Rising Bad Loans Expose Faultlines in India’s Banking System

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RBI

It has happened several times in the past. It is likely to continue in future too, unless drastic measures are adopted. Twenty nine state-owned banks have written off their bad debts worth Rs 1.14 lakh crore in the past three years. The loans waived off between 2004 and 2015 is Rs 2.11 lakh crore and the banks are all set to charge off another Rs 52,227 crore by the end of this year. Most of the defaulters who have benefitted by this write off in the past three years are who-is-who of corporate India.

Troubled loans have choked banks capability to lend, thereby hitting poor borrowers. Lenders have been particularly reluctant to extend credit facilities to those engaged in farming or to small businesses. The hurdles to get credit for agricultural purposes and the pressure piled by banks to recover the loans following crop failures have contributed in a major way to a spate of farmer suicide across the country.

In a stunning disclosure, the RBI recently said the stressed loans which stood at Rs 15,551 crore in 2012 galloped to Rs 52, 542 crore in 2015. The mounting bad debts which reflect institutional failures, lack of oversight from regulatory and monitoring mechanisms come at a time when successive governments have been claiming that the fundamental of our economy is strong.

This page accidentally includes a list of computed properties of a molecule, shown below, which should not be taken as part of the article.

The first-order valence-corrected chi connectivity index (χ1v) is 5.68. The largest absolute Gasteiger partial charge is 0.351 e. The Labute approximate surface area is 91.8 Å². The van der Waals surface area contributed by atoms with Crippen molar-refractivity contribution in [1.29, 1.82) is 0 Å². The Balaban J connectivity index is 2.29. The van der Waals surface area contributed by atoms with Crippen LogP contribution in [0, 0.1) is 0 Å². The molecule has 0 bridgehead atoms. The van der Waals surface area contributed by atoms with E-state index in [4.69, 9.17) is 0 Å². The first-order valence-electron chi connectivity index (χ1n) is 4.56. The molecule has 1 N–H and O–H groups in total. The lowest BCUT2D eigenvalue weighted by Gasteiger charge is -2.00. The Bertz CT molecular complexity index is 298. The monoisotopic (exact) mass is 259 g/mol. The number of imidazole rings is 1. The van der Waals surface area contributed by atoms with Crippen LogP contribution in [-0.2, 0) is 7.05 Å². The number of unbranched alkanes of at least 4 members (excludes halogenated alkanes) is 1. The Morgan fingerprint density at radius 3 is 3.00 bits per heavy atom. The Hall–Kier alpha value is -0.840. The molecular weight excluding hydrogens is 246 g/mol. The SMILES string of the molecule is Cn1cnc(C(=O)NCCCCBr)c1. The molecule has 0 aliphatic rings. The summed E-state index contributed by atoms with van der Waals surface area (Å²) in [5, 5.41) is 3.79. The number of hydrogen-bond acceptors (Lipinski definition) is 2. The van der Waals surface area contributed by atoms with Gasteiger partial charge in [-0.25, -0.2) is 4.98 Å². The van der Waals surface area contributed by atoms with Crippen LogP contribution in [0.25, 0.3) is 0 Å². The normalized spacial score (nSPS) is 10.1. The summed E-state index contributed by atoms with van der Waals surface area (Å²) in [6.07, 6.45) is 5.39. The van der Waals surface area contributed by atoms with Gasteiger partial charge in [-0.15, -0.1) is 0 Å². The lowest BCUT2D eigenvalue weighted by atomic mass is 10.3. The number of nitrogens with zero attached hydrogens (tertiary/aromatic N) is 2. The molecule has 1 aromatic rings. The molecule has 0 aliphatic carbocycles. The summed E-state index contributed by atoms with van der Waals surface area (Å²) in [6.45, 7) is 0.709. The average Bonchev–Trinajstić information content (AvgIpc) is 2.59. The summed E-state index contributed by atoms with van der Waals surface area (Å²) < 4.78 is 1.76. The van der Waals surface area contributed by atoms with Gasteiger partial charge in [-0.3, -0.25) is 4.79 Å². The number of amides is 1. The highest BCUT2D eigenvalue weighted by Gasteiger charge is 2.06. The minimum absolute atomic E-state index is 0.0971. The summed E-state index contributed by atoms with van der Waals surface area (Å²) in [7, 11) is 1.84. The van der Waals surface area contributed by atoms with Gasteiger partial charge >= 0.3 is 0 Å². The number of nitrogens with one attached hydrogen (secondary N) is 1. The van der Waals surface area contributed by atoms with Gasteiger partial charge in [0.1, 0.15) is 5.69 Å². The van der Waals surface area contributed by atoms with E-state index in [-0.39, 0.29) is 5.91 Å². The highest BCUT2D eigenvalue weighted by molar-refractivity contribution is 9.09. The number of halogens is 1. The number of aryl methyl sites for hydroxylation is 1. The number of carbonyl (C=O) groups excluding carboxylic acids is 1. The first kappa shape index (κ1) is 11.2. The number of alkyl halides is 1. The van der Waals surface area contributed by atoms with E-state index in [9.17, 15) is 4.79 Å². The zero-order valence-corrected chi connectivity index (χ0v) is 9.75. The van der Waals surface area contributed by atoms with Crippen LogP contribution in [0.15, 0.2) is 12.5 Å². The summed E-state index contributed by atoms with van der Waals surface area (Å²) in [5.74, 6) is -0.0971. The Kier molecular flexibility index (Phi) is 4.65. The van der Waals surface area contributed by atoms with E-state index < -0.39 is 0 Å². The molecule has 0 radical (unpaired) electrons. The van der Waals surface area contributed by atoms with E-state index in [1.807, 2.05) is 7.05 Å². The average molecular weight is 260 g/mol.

In a bid to camouflage the enormity of the problem, the finance ministry and the central bank have defended the move saying “writing off of non-performing assets (NPA) is a regular exercise conducted by banks to clean up their balance sheets and a tool to manage their liabilities on impaired assets.”

A former top official of the RBI , however, has termed the waiver a ‘scam’. The total loss to the exchequer amounts many times more than that of 2G scam or Coalgate, he alleged. There have been several instances when bankers have taken kick backs from promoters to absolve them of liabilities. Even though half a dozen senior bank executives were arrested few years ago for cutting sweet deals, the case seems to be dragging on.

Trade unions say NPAs are money fraudulently siphoned off from the banking system and wants the apex bank to periodically publish the list of bad loans. They have also been pressing the government to initiate criminal proceedings against wilful defaulters.

Before the government gets ready for another round of capital infusion into the banks, it should amend recovery laws and tighten regulations. There should also be earnest attempts to recover the bad loans by monetising the assets of defaulters. Otherwise this excercise will end up as just another window dressing and cyclical wastage of tax payers’ money.